Not long before Steve Jobs died in October, O’Reilly published a second printing of Andy Hertzfeld’s Revolution in the Valley: The Insanely Great Story of How The Mac Was Made. This book was first published back in 2004, and before that most of the material was (and still is) available at folklore.org, which Andy still maintains. I’ve always loved the stories at folklore.org and this book continues to be an engrossing and very vivid retelling of the events that made many of us computer users.
For those who don’t know, Andy Hertzfeld was a member of the original Macintosh team and designed the Mac’s system software. Users like me who really got to know the Mac in the early 1990s with System 7 will remember the Control Panel, Scrapbook and other built-in applications. Hertzfeld wrote many of those. In Revolution, Andy’s writing style seems effortless: descriptions are vivid, dialogue and the “storyline” seems intense all of the time, and there’s a real plot throughout the book as the initial Mac team is brought together, hangs together as they build this “insanely great” new personal computer, and eventually moves on one by one. It’s a moving story and Andy tells it very well. (I should also note several other Mac team members like Steve Capps and Bruce Horn contribute some great stories.)
I couldn’t put Revolution down for a couple weeks: the stories and characters are so engrossing that I was reading through the book even though I’ve read many of the stories already on folklore.org. I think the story of the Macintosh’s development is so rare—when a great group of characters and geniuses come together to build such an important device for our generation, the stories that come out are bound to be phenomenal. Of course, one of the greatest characters in the book is Steve Jobs himself, who comes across as a driven, egocentric genius but without the business acumen he gained after being booted out of Apple.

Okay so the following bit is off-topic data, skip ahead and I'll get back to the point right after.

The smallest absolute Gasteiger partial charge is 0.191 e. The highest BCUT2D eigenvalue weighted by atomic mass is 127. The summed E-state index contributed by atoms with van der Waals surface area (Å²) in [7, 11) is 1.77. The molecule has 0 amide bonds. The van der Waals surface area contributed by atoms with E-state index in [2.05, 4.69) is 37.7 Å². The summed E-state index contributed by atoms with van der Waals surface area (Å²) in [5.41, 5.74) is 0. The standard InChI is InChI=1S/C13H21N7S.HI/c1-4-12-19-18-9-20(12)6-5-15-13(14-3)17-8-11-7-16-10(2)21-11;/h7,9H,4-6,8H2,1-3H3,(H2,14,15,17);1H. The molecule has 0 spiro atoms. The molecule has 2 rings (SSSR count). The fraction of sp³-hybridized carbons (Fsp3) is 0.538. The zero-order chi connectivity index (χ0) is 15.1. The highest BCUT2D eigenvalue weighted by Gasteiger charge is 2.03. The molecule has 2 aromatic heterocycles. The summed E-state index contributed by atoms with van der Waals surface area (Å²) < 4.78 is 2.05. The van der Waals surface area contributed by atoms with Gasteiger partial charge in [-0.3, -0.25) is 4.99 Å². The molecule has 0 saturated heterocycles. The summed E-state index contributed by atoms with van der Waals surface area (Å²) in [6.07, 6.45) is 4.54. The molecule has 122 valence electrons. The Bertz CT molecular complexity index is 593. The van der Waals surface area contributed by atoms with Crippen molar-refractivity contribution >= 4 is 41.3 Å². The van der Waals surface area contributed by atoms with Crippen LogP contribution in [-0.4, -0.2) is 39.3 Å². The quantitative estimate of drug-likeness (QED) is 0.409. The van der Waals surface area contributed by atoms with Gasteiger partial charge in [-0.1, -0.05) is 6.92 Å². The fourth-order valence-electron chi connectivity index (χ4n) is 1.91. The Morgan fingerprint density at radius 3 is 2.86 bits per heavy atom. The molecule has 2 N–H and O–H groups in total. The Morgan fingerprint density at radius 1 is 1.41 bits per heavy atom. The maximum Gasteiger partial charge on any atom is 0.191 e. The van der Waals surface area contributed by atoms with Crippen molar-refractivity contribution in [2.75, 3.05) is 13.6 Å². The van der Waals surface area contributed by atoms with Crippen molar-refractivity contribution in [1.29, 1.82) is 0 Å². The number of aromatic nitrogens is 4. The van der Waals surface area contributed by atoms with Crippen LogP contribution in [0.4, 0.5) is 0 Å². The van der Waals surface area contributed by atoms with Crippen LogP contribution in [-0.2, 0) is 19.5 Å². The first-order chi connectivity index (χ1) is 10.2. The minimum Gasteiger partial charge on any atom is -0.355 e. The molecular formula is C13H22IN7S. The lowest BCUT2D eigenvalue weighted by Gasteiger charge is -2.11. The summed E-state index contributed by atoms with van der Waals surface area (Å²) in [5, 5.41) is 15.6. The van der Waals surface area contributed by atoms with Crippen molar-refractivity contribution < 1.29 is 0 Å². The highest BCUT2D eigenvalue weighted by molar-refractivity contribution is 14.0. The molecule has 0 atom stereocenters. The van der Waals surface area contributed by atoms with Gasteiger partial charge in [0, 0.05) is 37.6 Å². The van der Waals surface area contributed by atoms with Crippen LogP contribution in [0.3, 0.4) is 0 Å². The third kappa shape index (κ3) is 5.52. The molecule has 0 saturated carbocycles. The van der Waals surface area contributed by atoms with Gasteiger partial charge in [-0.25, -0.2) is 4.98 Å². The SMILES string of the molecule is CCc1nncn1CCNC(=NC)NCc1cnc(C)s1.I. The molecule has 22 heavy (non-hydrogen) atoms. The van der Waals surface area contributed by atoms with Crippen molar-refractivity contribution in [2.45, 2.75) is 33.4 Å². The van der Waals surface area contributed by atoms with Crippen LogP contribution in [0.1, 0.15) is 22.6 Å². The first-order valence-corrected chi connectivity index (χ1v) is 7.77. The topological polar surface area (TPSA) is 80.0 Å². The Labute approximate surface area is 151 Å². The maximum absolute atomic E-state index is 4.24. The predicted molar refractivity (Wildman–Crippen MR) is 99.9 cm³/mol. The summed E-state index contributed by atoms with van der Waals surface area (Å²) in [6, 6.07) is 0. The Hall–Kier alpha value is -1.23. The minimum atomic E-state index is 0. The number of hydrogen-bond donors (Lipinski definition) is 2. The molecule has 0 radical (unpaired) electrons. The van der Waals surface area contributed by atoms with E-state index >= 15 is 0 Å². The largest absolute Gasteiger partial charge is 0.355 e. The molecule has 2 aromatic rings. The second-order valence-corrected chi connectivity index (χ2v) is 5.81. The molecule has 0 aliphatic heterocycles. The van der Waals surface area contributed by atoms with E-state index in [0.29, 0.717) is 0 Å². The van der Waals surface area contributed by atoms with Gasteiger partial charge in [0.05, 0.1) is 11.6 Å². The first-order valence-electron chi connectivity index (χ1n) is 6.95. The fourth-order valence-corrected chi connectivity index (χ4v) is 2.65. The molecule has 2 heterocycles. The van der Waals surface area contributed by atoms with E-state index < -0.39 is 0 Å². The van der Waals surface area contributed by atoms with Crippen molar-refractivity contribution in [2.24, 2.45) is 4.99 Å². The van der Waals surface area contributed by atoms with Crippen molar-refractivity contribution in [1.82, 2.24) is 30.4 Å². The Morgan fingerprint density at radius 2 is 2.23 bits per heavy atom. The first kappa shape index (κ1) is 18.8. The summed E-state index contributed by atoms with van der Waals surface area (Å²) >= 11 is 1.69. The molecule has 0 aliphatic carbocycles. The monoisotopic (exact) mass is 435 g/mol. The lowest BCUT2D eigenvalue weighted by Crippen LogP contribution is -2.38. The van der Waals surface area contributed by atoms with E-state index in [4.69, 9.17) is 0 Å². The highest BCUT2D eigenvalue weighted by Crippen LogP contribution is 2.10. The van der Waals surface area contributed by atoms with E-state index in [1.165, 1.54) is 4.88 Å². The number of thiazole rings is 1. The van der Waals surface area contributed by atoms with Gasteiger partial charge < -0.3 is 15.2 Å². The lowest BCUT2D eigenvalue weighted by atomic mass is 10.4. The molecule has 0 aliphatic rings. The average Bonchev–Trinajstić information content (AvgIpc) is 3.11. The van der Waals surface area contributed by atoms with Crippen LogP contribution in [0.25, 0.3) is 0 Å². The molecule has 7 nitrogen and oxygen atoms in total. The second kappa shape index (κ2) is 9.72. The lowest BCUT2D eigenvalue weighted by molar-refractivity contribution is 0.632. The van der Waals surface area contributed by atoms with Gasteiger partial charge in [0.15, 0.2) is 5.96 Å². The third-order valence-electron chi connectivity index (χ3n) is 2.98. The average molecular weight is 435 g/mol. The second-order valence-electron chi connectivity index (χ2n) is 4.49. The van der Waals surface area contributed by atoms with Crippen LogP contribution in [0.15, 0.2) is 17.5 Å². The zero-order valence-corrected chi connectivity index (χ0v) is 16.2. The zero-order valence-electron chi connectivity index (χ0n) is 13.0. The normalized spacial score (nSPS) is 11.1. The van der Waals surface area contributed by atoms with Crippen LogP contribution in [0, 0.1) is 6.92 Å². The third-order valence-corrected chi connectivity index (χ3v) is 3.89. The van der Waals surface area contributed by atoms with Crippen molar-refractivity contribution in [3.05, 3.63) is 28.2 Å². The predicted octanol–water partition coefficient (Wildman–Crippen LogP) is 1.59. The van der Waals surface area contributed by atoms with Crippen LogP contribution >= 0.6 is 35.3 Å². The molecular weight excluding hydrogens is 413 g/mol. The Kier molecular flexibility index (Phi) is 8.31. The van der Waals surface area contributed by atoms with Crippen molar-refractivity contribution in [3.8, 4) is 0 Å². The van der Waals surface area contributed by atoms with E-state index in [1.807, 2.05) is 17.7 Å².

Unfortunately, there’s not much new material in the book that isn’t already on folklore.org. The best new takeaways are Andy’s written notes, which really illustrate the day-to-day work behind the Mac, but I wanted even more images. I’m also not a big fan of the book’s cover, which looked dated even in 2004 and even more so now in 2011.
Fans of the Macintosh, Apple, or the PC industry in general should have a copy of this book, even if they have folklore.org bookmarked on their browser. The stories have an inescapable, timeless quality that both geeks and regular people can enjoy. If you ever used a Mac from the mid-1990s or earlier, Revolution might mean even more to you.